Myanmar Junta Sentenced Journalist to 10 Years in Prison

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Myanmar Junta Sentenced Journalist to 10 Years in Prison

Hmue Yadanar Khet Moh Moh Tun of the Myanmar Pressphoto Agency was charged with abetting terrorism by donating money to anti-junta resistance groups.

Myanmar Junta Sentenced Journalist to 10 Years in Prison

Hmue Yadanar Khet Moh Moh Tun, a camera operator for the Myanmar Pressphoto Agency, who was arrested in December 2021 while covering an anti-coup protest in Yangon, Myanmar.

Credit: Facebook/Myanmar Pressphoto Agency

Late last week, a Myanmar journalist who was seriously injured when a military vehicle drove into an anti-coup protest in 2021 was sentenced to 10 years in prison with hard labor for violating Myanmar’s counterterrorism law.

According to the exile media group Mizzima, Hmue Yadanar Khet Moh Moh Tun, a camera operator for the Myanmar Pressphoto Agency, was convicted and sentenced at the Thingangyun District Court in Yangon on Friday, under Section 50(j) of the Counter-Terrorism Law

The conviction comes a year after she was sentenced to three years in prison, along with fellow Myanmar Pressphoto Agency photographer Kaung Sett Lin. The pair were convicted under Section 505(a) of the country’s Penal Code, a broad and vaguely worded provision that criminalizes any comments or communication that “cause fear” or spread “false news.” Section 505(a) has been a prime weapon in the junta’s post-coup media crackdown. According to a report from the Myanmar Pressphoto Agency, the charge under Section 50(j) stemmed from Hmue Yadanar’s alleged donations to anti-junta groups via the KBZPay mobile payment app.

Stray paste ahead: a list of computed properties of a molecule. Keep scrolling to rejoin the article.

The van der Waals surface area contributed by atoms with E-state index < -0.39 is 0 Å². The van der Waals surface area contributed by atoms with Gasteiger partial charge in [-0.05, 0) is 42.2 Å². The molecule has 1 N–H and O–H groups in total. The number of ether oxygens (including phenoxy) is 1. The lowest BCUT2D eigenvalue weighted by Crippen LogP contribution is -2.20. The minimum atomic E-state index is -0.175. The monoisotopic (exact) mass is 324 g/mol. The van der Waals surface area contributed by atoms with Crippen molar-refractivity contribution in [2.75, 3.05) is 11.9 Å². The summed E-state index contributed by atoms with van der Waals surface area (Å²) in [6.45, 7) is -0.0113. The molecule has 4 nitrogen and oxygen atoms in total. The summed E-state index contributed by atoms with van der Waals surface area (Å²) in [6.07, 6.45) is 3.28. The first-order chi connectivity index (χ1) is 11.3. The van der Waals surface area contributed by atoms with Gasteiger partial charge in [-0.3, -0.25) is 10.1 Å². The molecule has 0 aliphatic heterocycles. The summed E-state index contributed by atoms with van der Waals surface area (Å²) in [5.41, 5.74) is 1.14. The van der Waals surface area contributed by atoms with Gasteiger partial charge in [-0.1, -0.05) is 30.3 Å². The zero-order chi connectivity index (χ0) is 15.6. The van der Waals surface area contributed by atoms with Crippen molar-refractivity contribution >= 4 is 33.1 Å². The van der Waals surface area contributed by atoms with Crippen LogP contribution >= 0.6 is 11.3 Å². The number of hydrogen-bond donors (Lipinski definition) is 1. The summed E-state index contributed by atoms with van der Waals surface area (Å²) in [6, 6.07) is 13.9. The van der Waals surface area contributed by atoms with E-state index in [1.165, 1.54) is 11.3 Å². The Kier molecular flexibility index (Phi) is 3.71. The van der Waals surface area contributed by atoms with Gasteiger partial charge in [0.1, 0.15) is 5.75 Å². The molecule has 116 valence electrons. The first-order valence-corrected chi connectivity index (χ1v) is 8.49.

Hmue Yadanar was arrested along with Kaung Sett Lin on December 5, 2021, while covering an anti-coup protest in Yangon’s Kyimindaing Township. Both journalists were seriously injured when authorities rammed a military vehicle into the crowd. A total of 15 people were arrested, nine of whom were also arrested and convicted under Section 505(a).

A member of Hmue Yadanar’s family told Mizzima that she “is in good health, but she still has injuries. Three bones in her left leg were broken during the incident, so she had steel bones replaced so she could walk with crutches.” In comments to Radio Free Asia, her lawyer said that she decided not to appeal the sentence, presumably because it is clear that the proceedings are a foregone conclusion.

“She said she did not want to appeal,” the attorney told the U.S.-funded broadcaster. “She has no more indictments to face.”

The case of Hmue Yadanar speaks to the effective death of Myanmar’s media since the coup of February 2021. The military junta has moved decisively to destroy the lively media ecosystem that evolved during the country’s phased period of political and economic opening in the 2010s. The junta has forced independent outlets to shut down, pushing hundreds of media workers to flee the country and revive the exile media outlets that reported on the country under the last military junta prior to 2011. This has left only a network of stentorian state-media outlets that report in clotted prose the doings of senior generals and fulminate against the “terrorists” resisting military rule.

According to one estimate, around 156 journalists have been arrested since the military coup, most of them while reporting on anti-coup protests or the unfolding civil war. Around 50 journalists remain in prison. According to the Committee to Project Journalists, Myanmar is now the world’s third-worst jailer of journalists as of December 2022, behind only Iran and China. According to the Paris-based watchdog group Reporters Without Borders (RSF), it is actually the worst in per capita terms.

“With significant risks of being jailed, tortured or murdered, journalism is an extremely dangerous profession in Myanmar,” RSF said in the latest iteration of its Press Freedom Index, which saw the country come in eight spots from the bottom.